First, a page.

Lihn AS, Bruun JM, He G, Pedersen SB, Jensen PF, Richelsen B. Lower expression of adiponectin mRNA in visceral adipose tissue in lean and obese subjects. Mol Cell Endocrinol. 2004;219(1–2):9–15.
Narita K, Murata T, Takahashi T, Kosaka H, Omata N, Wada Y. Plasma levels of adiponectin and tumor necrosis factor-alpha in patients with remitted major depression receiving long-term maintenance antidepressant therapy. Prog Neuropsychopharmacol Biol Psychiatry. 2006;30(6):1159–62.
Leo R, Di Lorenzo G, Tesauro M, Cola C, Fortuna E, Zanasi M, Troisi A, Siracusano A, Lauro R, Romeo F. Decreased plasma adiponectin concentration in major depression. Neurosci Lett. 2006;407(3):211–3.
Yau SY, Li A, Hoo RL, Ching YP, Christie BR, Lee TM, Xu A, So KF. Physical exercise-induced hippocampal neurogenesis and antidepressant effects are mediated by the adipocyte hormone adiponectin. Proc Natl Acad Sci U S A. 2014;111(44):15810–5.
Krishnan V, Nestler EJ. The molecular neurobiology of depression. Nature. 2008;455(7215):894–902.
Valente KD, Busatto FG. Depression and temporal lobe epilepsy represent an epiphenomenon sharing similar neural networks: clinical and brain structural evidences. Arq Neuropsiquiatr. 2013;71(3):183–90.
Lambert G, Johansson M, Ågren H, Friberg P. Reduced brain norepinephrine and dopamine release in treatment-refractory depressive illness: evidence in support of the catecholamine hypothesis of mood disorders. Arch Gen Psychiatry. 2000;57(8):787–93.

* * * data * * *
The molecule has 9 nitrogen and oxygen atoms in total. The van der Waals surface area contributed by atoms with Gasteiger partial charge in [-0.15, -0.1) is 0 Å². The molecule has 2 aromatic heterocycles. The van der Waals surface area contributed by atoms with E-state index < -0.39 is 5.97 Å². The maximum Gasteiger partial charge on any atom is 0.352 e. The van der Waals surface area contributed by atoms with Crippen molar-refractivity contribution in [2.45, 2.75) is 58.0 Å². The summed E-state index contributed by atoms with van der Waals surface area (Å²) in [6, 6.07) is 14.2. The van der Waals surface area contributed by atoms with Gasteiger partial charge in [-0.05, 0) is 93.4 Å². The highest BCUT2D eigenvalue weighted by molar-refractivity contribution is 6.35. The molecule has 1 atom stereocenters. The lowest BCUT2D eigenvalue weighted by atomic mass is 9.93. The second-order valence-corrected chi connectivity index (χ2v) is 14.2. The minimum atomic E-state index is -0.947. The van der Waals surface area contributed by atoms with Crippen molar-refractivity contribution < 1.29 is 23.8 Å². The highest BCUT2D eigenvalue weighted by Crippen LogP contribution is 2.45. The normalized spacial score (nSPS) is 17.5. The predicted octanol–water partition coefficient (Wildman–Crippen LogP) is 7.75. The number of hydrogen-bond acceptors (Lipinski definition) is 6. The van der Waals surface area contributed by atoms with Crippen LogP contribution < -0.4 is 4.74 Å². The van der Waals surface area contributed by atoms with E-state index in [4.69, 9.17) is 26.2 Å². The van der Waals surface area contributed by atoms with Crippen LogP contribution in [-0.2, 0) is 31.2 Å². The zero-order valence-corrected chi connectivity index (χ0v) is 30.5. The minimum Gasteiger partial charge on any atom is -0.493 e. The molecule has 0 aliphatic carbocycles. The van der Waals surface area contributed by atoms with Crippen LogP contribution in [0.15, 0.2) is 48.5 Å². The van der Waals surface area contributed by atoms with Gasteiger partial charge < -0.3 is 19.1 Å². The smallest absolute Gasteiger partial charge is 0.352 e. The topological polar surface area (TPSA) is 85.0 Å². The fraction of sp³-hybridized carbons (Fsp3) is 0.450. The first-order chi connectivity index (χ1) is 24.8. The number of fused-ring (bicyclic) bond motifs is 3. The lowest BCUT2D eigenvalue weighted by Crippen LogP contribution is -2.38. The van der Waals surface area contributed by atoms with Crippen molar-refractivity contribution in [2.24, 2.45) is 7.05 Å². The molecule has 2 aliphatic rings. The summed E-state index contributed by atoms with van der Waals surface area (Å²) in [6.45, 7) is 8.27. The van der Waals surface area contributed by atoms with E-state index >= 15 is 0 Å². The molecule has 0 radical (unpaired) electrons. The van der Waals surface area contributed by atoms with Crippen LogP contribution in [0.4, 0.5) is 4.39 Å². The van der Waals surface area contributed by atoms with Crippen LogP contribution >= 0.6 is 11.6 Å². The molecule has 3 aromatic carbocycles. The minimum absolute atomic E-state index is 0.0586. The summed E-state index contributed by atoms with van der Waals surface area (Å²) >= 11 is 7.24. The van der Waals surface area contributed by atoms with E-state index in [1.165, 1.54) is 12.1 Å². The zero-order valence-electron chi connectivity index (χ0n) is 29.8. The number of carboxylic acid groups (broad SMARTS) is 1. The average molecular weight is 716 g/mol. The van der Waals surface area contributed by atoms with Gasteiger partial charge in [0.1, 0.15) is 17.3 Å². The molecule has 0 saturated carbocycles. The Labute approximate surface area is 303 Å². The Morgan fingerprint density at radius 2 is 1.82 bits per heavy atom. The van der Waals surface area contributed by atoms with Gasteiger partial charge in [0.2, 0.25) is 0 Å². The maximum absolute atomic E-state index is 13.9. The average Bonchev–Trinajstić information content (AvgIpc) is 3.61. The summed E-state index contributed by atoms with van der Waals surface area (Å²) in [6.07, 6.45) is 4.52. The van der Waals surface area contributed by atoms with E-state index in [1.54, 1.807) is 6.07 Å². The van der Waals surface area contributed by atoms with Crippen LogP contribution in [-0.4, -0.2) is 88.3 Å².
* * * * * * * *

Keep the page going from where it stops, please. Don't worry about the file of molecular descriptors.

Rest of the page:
Dalvi A, Lucki I. Murine models of depression. Psychopharmacology (Berl). 1999;147(1):14–6.
Berton O, Nestler EJ. New approaches to antidepressant drug discovery: beyond monoamines. Nat Reviews Neurosci. 2006;7:137–51.
Liu I, Niu C, Chi T, Kuo D, Cheng J. Investigations of the mechanism of the reduction of plasma glucose by cold-stress in streptozotocin-induced diabetic rats. Neuroscience. 1999;92(3):1137–42.
Trulson M, Himmel C. Effects of insulin and streptozotocin-induced diabetes on brain norepinephrine metabolism in Rats. J Neurochem. 1985;44(6):1873–6.
Stone ML, Walker JL, Chisholm D, Craig ME, Donaghue KC, Crock P, Anderson D, Verge CF. The addition of rosiglitazone to insulin in adolescents with type 1 diabetes and poor glycaemic control: a randomized-controlled trial. Pediatr Diabetes. 2008;9(4 Pt 1):326–34.
Dantzer R, O’Connor JC, Freund GG, Johnson RW, Kelley KW. From inflammation to sickness and depression: when the immune system subjugates the brain. Nat Rev Neurosci. 2008;9(1):46–56.
Miller AH, Maletic V, Raison CL. Inflammation and its discontents: the role of cytokines in the pathophysiology of major depression. Biol Psychiatry. 2009;65(9):732–41.